Jewish Grateful Dead Fans to Gather for First Ever Deadhead Shabbaton

Jewish Grateful Dead Shabbaton

A rocking havdalah service won’t just be “One More Saturday Night” as Jewish fans of the legendary rock band, The Grateful Dead, join together this December at the Isabella Freedman Jewish Retreat Center in Falls Village, Connecticut for “Blues for Challah: A Grateful Dead Shabbaton.” It’s a short drive from Great Barrington and Sheffield, MA. For Deadheads, that’s not much of a trip at all.

The first such gathering of its kind, the event — scheduled for December 9-11, 2011 — hopes to bring together Jewish Deadheads from throughout the northeast and beyond for a weekend including Grateful Dead inspired davenning and d’vrei torah, lectures, discussion groups, and–of course–plenty of music. Participants will be encouraged to bring their own instruments and be part of the jamming.

The retreat is the brainchild of Isabella Freedman’s Executive Director, David Weisberg, a Deadhead himself who once performed in a Grateful Dead cover band in his college days. “I remember being at a Dead concert and seeing someone wearing a ‘Jews for Jerry’ button,” Weisberg said, the “Jerry” referring to the Grateful Dead’s renowned leader, Jerry Garcia. “It was clear to me then what a great connection there is between many Jews and the Grateful Dead, and I’m excited to have the opportunity to create an event to bring Jewish Deadheads together in spiritual harmony and celebration.”

The Grateful Dead Shabbaton will feature two spiritual leaders, Rabbi Moshe Shur and Rabbi Howard Cohen.

Rabbi Shur

Rabbi Shur, an Orthodox Rabbi known to many as “the Rockin Renaissance Rabbi” is a Senior Associate at the Center for Jewish Studies at Queens College.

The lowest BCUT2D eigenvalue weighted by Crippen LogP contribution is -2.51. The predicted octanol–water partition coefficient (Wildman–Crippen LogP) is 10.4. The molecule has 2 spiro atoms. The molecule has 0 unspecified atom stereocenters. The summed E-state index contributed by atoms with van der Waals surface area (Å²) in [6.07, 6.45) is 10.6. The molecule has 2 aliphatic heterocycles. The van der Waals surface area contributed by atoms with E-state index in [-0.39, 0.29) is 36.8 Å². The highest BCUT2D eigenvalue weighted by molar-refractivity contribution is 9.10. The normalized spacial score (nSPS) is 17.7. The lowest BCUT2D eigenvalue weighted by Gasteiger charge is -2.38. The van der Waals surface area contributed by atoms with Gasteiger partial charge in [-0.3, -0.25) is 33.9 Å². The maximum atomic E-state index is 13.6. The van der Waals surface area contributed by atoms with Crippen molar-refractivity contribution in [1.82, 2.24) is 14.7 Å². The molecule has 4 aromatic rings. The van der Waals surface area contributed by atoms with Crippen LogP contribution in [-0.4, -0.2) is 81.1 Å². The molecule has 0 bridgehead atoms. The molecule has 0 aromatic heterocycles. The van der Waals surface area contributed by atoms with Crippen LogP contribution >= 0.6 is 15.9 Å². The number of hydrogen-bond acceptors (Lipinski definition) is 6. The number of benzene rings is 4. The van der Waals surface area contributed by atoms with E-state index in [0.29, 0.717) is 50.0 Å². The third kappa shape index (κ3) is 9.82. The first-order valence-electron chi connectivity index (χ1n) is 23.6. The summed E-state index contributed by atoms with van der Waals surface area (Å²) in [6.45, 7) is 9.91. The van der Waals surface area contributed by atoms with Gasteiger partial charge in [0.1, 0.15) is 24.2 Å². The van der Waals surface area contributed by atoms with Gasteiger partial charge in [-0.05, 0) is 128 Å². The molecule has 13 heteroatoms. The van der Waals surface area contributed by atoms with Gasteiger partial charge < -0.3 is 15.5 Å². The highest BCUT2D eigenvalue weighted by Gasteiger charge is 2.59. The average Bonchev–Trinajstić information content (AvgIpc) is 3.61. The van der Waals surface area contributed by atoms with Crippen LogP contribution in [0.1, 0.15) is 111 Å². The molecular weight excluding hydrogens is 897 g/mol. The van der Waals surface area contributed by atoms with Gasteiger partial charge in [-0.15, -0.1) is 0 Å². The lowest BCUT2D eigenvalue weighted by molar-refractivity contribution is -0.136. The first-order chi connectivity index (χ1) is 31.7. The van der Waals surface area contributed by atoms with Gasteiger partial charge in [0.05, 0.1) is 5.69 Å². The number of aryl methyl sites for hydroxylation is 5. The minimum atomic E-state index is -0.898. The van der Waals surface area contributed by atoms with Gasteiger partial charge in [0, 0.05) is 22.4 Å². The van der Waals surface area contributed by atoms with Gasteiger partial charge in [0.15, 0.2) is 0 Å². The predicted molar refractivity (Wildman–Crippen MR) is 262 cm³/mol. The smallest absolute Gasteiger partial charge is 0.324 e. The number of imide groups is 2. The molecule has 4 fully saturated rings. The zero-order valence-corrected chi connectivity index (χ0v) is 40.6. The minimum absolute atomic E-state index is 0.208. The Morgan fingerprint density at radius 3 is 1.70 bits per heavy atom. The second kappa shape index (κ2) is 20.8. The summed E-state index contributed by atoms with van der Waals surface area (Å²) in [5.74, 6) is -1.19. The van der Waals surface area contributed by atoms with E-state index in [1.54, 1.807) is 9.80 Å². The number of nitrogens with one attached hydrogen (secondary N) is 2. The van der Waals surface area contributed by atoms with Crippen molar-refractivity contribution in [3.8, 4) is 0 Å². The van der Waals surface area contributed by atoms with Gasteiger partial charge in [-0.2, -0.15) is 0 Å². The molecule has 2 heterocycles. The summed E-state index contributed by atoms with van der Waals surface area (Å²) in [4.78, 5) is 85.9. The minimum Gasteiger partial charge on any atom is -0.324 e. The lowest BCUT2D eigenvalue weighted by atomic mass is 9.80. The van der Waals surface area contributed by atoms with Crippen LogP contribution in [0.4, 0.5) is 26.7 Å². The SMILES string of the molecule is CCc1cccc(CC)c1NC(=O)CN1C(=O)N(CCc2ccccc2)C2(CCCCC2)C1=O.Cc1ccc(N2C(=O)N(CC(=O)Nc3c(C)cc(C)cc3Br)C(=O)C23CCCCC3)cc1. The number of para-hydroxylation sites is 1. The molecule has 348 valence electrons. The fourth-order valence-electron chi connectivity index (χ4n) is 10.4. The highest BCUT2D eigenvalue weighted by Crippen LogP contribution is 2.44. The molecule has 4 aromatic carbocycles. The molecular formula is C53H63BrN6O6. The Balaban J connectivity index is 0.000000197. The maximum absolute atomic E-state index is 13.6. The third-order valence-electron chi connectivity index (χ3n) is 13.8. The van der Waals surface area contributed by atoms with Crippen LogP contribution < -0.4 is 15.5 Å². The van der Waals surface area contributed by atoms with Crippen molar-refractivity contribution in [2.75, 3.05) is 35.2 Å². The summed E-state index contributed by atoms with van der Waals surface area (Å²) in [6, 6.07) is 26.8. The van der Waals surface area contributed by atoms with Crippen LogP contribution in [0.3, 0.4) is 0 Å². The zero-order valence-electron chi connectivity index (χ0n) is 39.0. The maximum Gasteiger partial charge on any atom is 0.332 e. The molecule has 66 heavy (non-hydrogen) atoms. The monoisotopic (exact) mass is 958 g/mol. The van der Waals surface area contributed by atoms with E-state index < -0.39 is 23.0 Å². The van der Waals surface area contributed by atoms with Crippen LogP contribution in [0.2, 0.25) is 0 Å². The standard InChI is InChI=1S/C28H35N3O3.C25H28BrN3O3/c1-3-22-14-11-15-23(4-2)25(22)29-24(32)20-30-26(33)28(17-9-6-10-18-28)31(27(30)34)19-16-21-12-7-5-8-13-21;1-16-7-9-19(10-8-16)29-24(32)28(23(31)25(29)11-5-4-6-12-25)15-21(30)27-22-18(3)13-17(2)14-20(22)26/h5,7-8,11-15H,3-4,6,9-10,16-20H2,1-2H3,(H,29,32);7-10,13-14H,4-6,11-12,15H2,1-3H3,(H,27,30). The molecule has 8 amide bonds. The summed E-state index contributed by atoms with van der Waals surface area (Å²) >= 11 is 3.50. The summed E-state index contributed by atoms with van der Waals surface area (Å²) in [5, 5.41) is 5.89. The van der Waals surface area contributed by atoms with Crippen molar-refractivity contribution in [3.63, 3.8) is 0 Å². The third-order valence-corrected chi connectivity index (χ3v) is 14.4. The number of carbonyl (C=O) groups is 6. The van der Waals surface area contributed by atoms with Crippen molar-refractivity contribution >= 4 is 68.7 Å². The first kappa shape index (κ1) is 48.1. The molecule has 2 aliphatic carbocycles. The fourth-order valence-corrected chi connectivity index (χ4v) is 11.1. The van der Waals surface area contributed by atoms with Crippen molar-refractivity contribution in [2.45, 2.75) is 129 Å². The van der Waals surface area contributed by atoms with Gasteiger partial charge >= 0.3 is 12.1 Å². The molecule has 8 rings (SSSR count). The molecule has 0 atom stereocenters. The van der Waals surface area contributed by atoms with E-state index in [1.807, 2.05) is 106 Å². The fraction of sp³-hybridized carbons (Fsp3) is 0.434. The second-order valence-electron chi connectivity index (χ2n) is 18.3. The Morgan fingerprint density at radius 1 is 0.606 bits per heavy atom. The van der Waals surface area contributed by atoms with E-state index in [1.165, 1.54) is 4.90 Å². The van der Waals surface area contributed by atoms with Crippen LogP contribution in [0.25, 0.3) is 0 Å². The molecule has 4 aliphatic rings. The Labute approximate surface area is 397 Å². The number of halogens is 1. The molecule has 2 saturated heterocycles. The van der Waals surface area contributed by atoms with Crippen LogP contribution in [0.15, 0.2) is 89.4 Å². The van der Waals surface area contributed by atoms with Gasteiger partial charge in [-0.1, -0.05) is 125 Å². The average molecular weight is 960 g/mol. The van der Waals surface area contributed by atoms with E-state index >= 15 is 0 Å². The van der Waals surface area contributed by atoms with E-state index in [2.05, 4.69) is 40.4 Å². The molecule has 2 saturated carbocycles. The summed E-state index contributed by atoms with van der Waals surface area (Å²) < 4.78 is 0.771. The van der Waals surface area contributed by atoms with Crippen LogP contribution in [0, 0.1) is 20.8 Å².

A founding member of the first Jewish religious rock group and part of the late Rabbi Shlomo Carlebach’s musical circle, Shur jammed with musicians including the Grateful Dead during his years living in San Francisco. “Thank G-D for Shabbos.

“Thank Jerry for the Grateful Dead,” says Rabbi Shur, in anticipation of December’s event. “A Grateful Dead Shabbaton? Only in America.”

Rabi Cohen

Rabbi Cohen, a graduate of the Reconstructionist Rabbinical School, is a lifelong Deadhead and currently runs “Burning Bush Adventures,” leading adventure trips that integrate Judaism and wilderness camping. “The energy, music, and spirit at a gathering of Deadheads is like a religious experience,” says Rabbi Cohen.

“Their music always helps me transcend whatever I am struggling with at any given time and gets me back in touch with a sense of holiness. The only other experience that can repeatedly do that for me is spending time in the wilderness.”

Those interested in participating in the Shabbaton, whether lifelong Deadheads or simply curious, can learn more by visiting or phoning 860.824.5991.

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